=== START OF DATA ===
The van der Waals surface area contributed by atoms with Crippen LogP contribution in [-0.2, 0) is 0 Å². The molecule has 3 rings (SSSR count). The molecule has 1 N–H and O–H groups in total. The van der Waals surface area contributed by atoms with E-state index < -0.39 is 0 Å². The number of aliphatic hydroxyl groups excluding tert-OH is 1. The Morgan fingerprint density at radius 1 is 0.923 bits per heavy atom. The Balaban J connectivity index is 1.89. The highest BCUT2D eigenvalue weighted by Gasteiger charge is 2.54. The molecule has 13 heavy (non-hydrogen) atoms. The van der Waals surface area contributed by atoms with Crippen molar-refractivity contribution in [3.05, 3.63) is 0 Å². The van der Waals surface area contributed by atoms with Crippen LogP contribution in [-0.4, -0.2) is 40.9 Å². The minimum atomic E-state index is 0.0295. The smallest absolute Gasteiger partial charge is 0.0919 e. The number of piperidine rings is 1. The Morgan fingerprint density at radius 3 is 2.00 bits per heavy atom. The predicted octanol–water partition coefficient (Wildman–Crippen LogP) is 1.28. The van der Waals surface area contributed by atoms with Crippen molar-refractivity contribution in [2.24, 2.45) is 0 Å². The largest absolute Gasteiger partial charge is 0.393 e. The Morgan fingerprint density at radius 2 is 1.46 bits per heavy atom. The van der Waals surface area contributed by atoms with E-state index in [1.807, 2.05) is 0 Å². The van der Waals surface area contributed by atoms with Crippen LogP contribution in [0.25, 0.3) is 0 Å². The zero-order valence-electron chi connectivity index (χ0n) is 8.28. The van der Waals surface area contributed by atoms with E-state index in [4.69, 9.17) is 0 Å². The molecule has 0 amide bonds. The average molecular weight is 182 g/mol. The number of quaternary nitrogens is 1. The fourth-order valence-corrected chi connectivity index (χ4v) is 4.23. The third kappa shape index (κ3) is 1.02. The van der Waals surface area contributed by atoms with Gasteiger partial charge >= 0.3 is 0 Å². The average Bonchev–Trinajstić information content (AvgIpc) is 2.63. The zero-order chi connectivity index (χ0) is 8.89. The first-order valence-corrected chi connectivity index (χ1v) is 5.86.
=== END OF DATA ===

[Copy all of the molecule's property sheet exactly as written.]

The van der Waals surface area contributed by atoms with Crippen LogP contribution in [-0.2, 0) is 0 Å². The molecule has 3 rings (SSSR count). The molecule has 1 N–H and O–H groups in total. The van der Waals surface area contributed by atoms with E-state index < -0.39 is 0 Å². The number of aliphatic hydroxyl groups excluding tert-OH is 1. The Morgan fingerprint density at radius 1 is 0.923 bits per heavy atom. The Balaban J connectivity index is 1.89. The highest BCUT2D eigenvalue weighted by Gasteiger charge is 2.54. The molecule has 13 heavy (non-hydrogen) atoms. The van der Waals surface area contributed by atoms with Crippen molar-refractivity contribution in [3.05, 3.63) is 0 Å². The van der Waals surface area contributed by atoms with Crippen LogP contribution in [-0.4, -0.2) is 40.9 Å². The minimum atomic E-state index is 0.0295. The smallest absolute Gasteiger partial charge is 0.0919 e. The number of piperidine rings is 1. The Morgan fingerprint density at radius 3 is 2.00 bits per heavy atom. The predicted octanol–water partition coefficient (Wildman–Crippen LogP) is 1.28. The van der Waals surface area contributed by atoms with Crippen molar-refractivity contribution in [2.24, 2.45) is 0 Å². The largest absolute Gasteiger partial charge is 0.393 e. The Morgan fingerprint density at radius 2 is 1.46 bits per heavy atom. The van der Waals surface area contributed by atoms with E-state index in [1.807, 2.05) is 0 Å². The van der Waals surface area contributed by atoms with Crippen LogP contribution in [0.25, 0.3) is 0 Å². The zero-order valence-electron chi connectivity index (χ0n) is 8.28. The van der Waals surface area contributed by atoms with E-state index in [4.69, 9.17) is 0 Å². The molecule has 0 amide bonds. The average molecular weight is 182 g/mol. The number of quaternary nitrogens is 1. The fourth-order valence-corrected chi connectivity index (χ4v) is 4.23. The third kappa shape index (κ3) is 1.02. The van der Waals surface area contributed by atoms with Gasteiger partial charge >= 0.3 is 0 Å². The average Bonchev–Trinajstić information content (AvgIpc) is 2.63. The zero-order chi connectivity index (χ0) is 8.89. The first-order valence-corrected chi connectivity index (χ1v) is 5.86.